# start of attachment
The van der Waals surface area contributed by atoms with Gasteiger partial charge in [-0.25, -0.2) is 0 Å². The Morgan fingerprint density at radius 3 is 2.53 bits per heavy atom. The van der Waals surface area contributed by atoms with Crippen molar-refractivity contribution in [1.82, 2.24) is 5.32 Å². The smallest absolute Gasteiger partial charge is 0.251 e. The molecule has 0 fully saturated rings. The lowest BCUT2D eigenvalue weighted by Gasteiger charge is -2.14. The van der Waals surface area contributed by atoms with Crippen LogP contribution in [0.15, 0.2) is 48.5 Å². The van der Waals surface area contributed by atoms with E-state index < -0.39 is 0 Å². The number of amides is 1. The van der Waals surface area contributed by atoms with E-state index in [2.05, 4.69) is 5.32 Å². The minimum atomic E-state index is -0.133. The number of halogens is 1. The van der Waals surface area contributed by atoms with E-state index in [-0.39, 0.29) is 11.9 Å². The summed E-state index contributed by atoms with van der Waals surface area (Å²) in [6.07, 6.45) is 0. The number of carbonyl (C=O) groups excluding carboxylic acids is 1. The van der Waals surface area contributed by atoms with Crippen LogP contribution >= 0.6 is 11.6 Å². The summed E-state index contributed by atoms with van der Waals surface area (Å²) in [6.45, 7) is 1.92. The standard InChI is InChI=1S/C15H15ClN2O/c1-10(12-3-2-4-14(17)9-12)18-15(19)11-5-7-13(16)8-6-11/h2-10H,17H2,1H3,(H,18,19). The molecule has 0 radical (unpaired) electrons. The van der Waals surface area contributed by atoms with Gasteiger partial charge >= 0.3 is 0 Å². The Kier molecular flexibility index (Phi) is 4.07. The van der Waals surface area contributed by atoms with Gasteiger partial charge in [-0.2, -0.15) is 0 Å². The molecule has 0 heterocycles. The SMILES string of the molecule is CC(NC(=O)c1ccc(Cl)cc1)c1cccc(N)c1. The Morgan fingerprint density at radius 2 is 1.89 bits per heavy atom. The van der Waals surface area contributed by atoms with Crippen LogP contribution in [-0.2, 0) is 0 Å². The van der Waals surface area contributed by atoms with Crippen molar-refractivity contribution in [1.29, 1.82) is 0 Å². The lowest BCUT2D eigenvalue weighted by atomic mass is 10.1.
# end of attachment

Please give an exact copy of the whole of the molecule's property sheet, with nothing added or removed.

The van der Waals surface area contributed by atoms with Gasteiger partial charge in [-0.25, -0.2) is 0 Å². The Morgan fingerprint density at radius 3 is 2.53 bits per heavy atom. The van der Waals surface area contributed by atoms with Crippen molar-refractivity contribution in [1.82, 2.24) is 5.32 Å². The smallest absolute Gasteiger partial charge is 0.251 e. The molecule has 0 fully saturated rings. The lowest BCUT2D eigenvalue weighted by Gasteiger charge is -2.14. The van der Waals surface area contributed by atoms with Crippen LogP contribution in [0.15, 0.2) is 48.5 Å². The van der Waals surface area contributed by atoms with E-state index < -0.39 is 0 Å². The number of amides is 1. The van der Waals surface area contributed by atoms with E-state index in [2.05, 4.69) is 5.32 Å². The minimum atomic E-state index is -0.133. The number of halogens is 1. The van der Waals surface area contributed by atoms with E-state index in [-0.39, 0.29) is 11.9 Å². The summed E-state index contributed by atoms with van der Waals surface area (Å²) in [6.07, 6.45) is 0. The number of carbonyl (C=O) groups excluding carboxylic acids is 1. The van der Waals surface area contributed by atoms with Crippen LogP contribution >= 0.6 is 11.6 Å². The summed E-state index contributed by atoms with van der Waals surface area (Å²) in [6.45, 7) is 1.92. The standard InChI is InChI=1S/C15H15ClN2O/c1-10(12-3-2-4-14(17)9-12)18-15(19)11-5-7-13(16)8-6-11/h2-10H,17H2,1H3,(H,18,19). The molecule has 0 radical (unpaired) electrons. The van der Waals surface area contributed by atoms with Gasteiger partial charge >= 0.3 is 0 Å². The Kier molecular flexibility index (Phi) is 4.07. The van der Waals surface area contributed by atoms with Gasteiger partial charge in [-0.2, -0.15) is 0 Å². The molecule has 0 heterocycles. The SMILES string of the molecule is CC(NC(=O)c1ccc(Cl)cc1)c1cccc(N)c1. The Morgan fingerprint density at radius 2 is 1.89 bits per heavy atom. The van der Waals surface area contributed by atoms with Crippen LogP contribution in [-0.2, 0) is 0 Å². The van der Waals surface area contributed by atoms with Crippen molar-refractivity contribution in [1.29, 1.82) is 0 Å². The lowest BCUT2D eigenvalue weighted by atomic mass is 10.1.